Hysteropexy. A review.
ABSTRACT Uterine prolapse is a common problem in women that negatively affects one's quality of life. Surgical treatment commonly involves a hysterectomy followed by vaginal vault suspension of some type. Hysteropexy to treat uterovaginal prolapse has a long history dating back to the 1800s and has gone through many changes. Recent literature describes vaginal, open abdominal and laparoscopic approaches. Vaginal sacrospinous hysteropexy is well-supported by the scientific literature. Favorable postoperative outcomes range from 62-100% and additional data show improved quality of life and sexual function. Anatomic outcomes appear to be comparable to vaginal hysterectomy with sacrospinous ligament vault suspension. Additionally, encouraging outcomes following pregnancy have been described. The sacrohysteropexy, performed through a laparotomy incision or laparoscopically, also has favorable data, with cure rates ranging from 91-100%. Studies supporting this procedure also describe improvements in quality of life and sexual function. Complications related to these procedures are similar to those described after vaginal vault suspension using comparable techniques, although most studies report shorter operative times and less blood loss. At the present time, hysteropexy, either transvaginal or abdominal, seems to be a safe procedure with acceptable results in women who desire uterine preservation. As these procedures gain popularity and data become available, questions related to patient selection, surgical durability, outcomes following pregnancy, and complications related to risk of uterine pathology will likely be answered.
- [Show abstract] [Hide abstract]
ABSTRACT: The aim of this study was to establish the number and trend of surgical procedures and pessary management of pelvic organ prolapse in England, using Hospital Episode Statistics (HES) data. An online search ( www.hesonline.nhs.uk ) was carried out. The number of various surgical procedures, as well as pessary insertions and removals for pelvic organ prolapse was obtained. Data were available for the 4-year period 2002-03 to 2005-06. Over 20,000 procedures performed and 600 pessaries inserted annually. The total number of patients having treatment for pelvic organ prolapse as well as the number of patients having surgery and pessary in English hospitals increased by < 10% over the previous year in 2 of the 4 years included and decreased by < 1% in one. Anterior vaginal wall repair was the commonest performed procedure for pelvic organ prolapse and sacrocolpopexy appears to be the most frequent procedure for post-hysterectomy vaginal vault prolapse. There was no change in trends between surgery and pessary over the studied 4-year interval (p < 0.05). The lack of specific codes precluded providing more detailed information. The availability of data sooner and for longer periods as well as the use of more specific codes are needed to provide more useful information.Journal of Obstetrics and Gynaecology 05/2014; · 0.55 Impact Factor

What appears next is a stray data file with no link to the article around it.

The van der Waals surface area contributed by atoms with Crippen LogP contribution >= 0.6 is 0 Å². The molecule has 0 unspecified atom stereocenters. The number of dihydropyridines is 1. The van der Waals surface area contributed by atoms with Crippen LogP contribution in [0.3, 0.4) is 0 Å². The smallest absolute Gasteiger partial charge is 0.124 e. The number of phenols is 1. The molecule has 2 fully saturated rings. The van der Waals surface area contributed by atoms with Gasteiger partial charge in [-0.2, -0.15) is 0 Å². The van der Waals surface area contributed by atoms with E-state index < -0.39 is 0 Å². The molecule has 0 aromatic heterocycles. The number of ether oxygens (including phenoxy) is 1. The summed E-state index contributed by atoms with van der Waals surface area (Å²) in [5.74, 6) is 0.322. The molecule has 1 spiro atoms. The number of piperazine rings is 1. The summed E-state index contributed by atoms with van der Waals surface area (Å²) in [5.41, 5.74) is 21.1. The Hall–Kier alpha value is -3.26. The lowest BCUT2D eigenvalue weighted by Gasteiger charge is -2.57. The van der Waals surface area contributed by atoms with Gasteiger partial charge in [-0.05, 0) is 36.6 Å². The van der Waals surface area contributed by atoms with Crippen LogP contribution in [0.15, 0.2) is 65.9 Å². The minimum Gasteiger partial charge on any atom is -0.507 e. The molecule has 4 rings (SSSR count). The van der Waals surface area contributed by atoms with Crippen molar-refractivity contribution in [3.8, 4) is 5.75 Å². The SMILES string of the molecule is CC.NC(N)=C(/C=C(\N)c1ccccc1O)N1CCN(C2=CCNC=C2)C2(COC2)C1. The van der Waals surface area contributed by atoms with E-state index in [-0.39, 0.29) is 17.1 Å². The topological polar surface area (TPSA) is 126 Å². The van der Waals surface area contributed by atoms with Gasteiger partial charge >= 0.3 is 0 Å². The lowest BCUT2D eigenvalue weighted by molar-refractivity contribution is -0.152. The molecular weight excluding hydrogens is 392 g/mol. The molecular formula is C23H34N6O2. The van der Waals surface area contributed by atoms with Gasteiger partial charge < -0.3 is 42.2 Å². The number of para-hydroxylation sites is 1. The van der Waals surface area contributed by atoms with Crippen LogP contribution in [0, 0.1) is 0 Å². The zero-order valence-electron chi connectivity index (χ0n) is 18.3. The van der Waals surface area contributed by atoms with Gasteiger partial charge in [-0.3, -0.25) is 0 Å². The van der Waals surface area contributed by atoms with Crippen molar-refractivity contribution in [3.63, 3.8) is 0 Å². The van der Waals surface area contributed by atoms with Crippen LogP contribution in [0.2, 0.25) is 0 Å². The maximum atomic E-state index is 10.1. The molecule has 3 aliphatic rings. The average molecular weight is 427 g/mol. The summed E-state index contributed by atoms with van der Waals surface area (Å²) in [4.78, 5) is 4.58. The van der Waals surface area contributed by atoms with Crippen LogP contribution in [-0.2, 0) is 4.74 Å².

- [Show abstract] [Hide abstract]
ABSTRACT: Pelvic organ prolapse and lower urinary tract fistulas are two disorders frequently managed in female urology. New techniques have been adapted and improved to decrease morbidity and improve clinical outcomes of these disorders. The adaptation of minimally-invasive approaches for the management of pelvic organ prolapse and lower urinary tract fistulas began with laparoscopy. However, laparoscopic surgery has not gained widespread popularity as a result of the associated technical challenges, such as intracorporeal suturing and pelvic dissection. Robotic surgery has been widely carried out in urological oncology since 2001, and has been widely adapted because of its advantages over conventional laparoscopy for the management of pelvic organ prolapse and lower urinary tract fistulas. The current literature has shown the safety, feasibility and favorable clinical outcomes of robotic surgery for the treatment of these disorders. Robotic surgery in the management of pelvic organ prolapse and lower urinary tract fistula repairs might offer a promising advancement and benefits. However, further long-term data should be followed to assess the durability of this newer, and minimally-invasive approach.International Journal of Urology 07/2013; · 1.73 Impact Factor